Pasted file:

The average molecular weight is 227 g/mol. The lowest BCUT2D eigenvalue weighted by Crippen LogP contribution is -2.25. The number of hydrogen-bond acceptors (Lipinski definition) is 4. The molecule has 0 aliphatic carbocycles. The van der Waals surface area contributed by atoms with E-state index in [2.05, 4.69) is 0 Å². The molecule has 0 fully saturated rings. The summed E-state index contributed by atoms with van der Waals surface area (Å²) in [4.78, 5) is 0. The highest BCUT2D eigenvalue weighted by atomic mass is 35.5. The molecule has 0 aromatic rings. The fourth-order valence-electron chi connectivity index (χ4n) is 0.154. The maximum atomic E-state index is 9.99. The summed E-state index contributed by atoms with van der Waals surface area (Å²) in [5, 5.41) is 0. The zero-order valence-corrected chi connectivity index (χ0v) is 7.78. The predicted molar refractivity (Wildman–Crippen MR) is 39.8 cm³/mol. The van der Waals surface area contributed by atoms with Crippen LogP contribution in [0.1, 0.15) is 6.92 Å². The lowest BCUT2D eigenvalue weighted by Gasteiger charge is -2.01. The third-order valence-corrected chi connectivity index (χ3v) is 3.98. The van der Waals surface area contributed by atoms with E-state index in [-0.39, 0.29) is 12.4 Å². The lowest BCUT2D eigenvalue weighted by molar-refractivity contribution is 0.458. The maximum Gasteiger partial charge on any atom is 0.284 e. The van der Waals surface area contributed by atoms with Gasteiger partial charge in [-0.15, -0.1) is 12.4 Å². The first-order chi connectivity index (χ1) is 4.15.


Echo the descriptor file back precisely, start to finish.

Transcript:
The average molecular weight is 227 g/mol. The lowest BCUT2D eigenvalue weighted by Crippen LogP contribution is -2.25. The number of hydrogen-bond acceptors (Lipinski definition) is 4. The molecule has 0 aliphatic carbocycles. The van der Waals surface area contributed by atoms with E-state index in [2.05, 4.69) is 0 Å². The molecule has 0 fully saturated rings. The summed E-state index contributed by atoms with van der Waals surface area (Å²) in [4.78, 5) is 0. The highest BCUT2D eigenvalue weighted by atomic mass is 35.5. The molecule has 0 aromatic rings. The fourth-order valence-electron chi connectivity index (χ4n) is 0.154. The maximum atomic E-state index is 9.99. The summed E-state index contributed by atoms with van der Waals surface area (Å²) in [5, 5.41) is 0. The zero-order valence-corrected chi connectivity index (χ0v) is 7.78. The predicted molar refractivity (Wildman–Crippen MR) is 39.8 cm³/mol. The van der Waals surface area contributed by atoms with Crippen LogP contribution in [0.1, 0.15) is 6.92 Å². The lowest BCUT2D eigenvalue weighted by Gasteiger charge is -2.01. The third-order valence-corrected chi connectivity index (χ3v) is 3.98. The van der Waals surface area contributed by atoms with E-state index in [-0.39, 0.29) is 12.4 Å². The lowest BCUT2D eigenvalue weighted by molar-refractivity contribution is 0.458. The maximum Gasteiger partial charge on any atom is 0.284 e. The van der Waals surface area contributed by atoms with Gasteiger partial charge in [-0.15, -0.1) is 12.4 Å². The first-order chi connectivity index (χ1) is 4.15.